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State ex rel. Bank v. Ann Gallagher

Court of Appeals of Ohio, Eighth District, Cuyahoga

May 1, 2018

STATE OF OHIO, EX REL. HOME SAVINGS BANK RELATOR
v.
HONORABLE KELLY ANN GALLAGHER, ET AL. RESPONDENTS

          Writ of Prohibition Motion No. 512996 Order No. 516636

          ATTORNEYS FOR RELATOR Richard J. Thomas, Jerry R. Krzys

          ATTORNEYS FOR RESPONDENTS Michael C. O'Malley, Charles E. Hannan Assistant County Prosecutor

          ATTORNEYS FOR RECEIVER For Matthew L. Fornshell, Esq. Nicole R. Woods, Daniel R. Swetnam

          JOURNAL ENTRY AND OPINION

          LARRY A JONES, SR, JUDGE

         {¶1} Relator, Home Savings Bank, successor by merger to The Home Savings and Loan Company of Youngstown, Ohio ("HSB"), seeks a writ of prohibition to prevent respondent, Judge Kelly Ann Gallagher, and respondent court, the Cuyahoga County Court of Common Pleas, from paying administrative expenses of a receivership while a direct appeal is pending with this court. After careful review of the issues raised, this court grants summary judgment in favor of respondents and denies the writ.

         I. Procedural and Factual History

         {¶2} The litigation in the underlying civil case was spawned by a Ponzi scheme perpetrated by Joanne and Alan Schneider. As the scheme came to light, plans for a large commercial development in Parma Heights, Ohio collapsed. This led to litigation involving numerous parties, including the city of Parma Heights ("Parma Heights"), Cleveland Construction Inc. ("Cleveland Construction"), and HSB. The litigation that ensued has lasted the better part of two decades. The claims of these three creditors were disposed of by the trial court in separate orders and cases, and ultimately directed Matthew L. Fornshell, the receiver appointed to oversee the assets mainly generated from the sale of real estate, to disburse funds to HSB and other parties.

         {¶3} The trial court determined that Parma Heights and Cleveland Construction did not have valid liens on the funds held by the receiver. Both parties appealed the trial court's orders. After those appeals were filed, at the request of Parma Heights, the trial court issued a stay order on March 9, 2016. It stated,

[d]efendant Parma Heights' 3/4/2016 motion for stay of execution pending appeal is granted. The receiver is ordered to stay distribution of all funds pending appeal. The receiver shall continue to perform all other duties under the receivership order. The stay of distribution shall not prohibit further administration of the receivership, including the payment of ongoing fees and expenses of the receiver. Based upon the court's ruling above, defendant Cleveland Construction Inc.'s 3/8/2016 motion to stay distribution of all funds is moot.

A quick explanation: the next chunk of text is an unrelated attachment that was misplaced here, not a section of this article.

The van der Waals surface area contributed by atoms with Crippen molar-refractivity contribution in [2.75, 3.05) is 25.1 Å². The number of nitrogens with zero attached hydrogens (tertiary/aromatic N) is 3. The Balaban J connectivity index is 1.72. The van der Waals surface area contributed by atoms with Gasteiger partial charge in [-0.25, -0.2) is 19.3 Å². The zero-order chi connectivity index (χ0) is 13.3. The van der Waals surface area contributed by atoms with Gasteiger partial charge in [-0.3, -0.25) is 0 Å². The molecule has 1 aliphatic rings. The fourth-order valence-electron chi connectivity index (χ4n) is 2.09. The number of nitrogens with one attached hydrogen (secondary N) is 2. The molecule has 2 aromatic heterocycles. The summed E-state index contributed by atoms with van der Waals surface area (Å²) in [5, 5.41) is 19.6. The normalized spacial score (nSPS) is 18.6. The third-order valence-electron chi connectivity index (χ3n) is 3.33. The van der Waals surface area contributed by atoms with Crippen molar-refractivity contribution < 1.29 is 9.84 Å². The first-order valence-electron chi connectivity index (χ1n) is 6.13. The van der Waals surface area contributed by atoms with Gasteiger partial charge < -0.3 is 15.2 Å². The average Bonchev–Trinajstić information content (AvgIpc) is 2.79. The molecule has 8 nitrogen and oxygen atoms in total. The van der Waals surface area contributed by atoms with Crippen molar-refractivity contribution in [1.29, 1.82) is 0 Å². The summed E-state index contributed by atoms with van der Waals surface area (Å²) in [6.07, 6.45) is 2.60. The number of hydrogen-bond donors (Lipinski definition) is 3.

{¶4} Two days later, HSB filed its notice of appeal. All three cases were separately assigned case numbers but ultimately consolidated in this court.

         {¶5} The receiver filed four applications for the payment of administrative claims during the pendency of the appeal: April 6, 2016, October 17, 2016, December 8, 2016, and April 6, 2017. These were all granted by the trial court. HSB contested only one application.

         {¶6} While these appeals were still pending, on November 3, 2017, HSB filed the instant action seeking a writ of prohibition to prevent the court from making further distributions from assets under receivership for administrative claims, and seeking to void the previous four payments made to the receiver. HSB's complaint for writ of prohibition alleges that the trial court lacked subject-matter jurisdiction to grant any of the receiver's fee applications during the pendency of the appeals because the orders directly interfered with the appellate court's jurisdiction "to review, affirm, reverse, or modify" the underlying judgments. According to HSB, "all monies traceable to the Cornerstone Properties sale proceeds" - including the Secured Creditor Allocation Account - are directly at issue in the companion appeals, and therefore, the trial court patently and unambiguously lacks jurisdiction to approve any application for administrative fees (which includes the receiver's fees) that arise from this account.

         {¶7} This court granted an alternative writ and set a briefing schedule on November 6, 2017. Respondent judge and the receiver filed answers. Respondent, the receiver, and HSB filed motions for summary judgment on December 15, 2017. This court issued a decision resolving all three appeals on December 21, 2017. The parties subsequently filed their briefs in opposition to the motions for summary judgment on January 18, 2018. Aside from arguing that HSB was not entitled to a writ of prohibition because there is no showing that the trial court patently and unambiguously lacks jurisdiction, respondents and receiver argue that the action is now moot because this court decided the appeals, approving the Secured Creditor Allocation and holding that the trial court "did not abuse its discretion by approving the receiver's payments of various administrative fees and costs from the Secured Creditor ...


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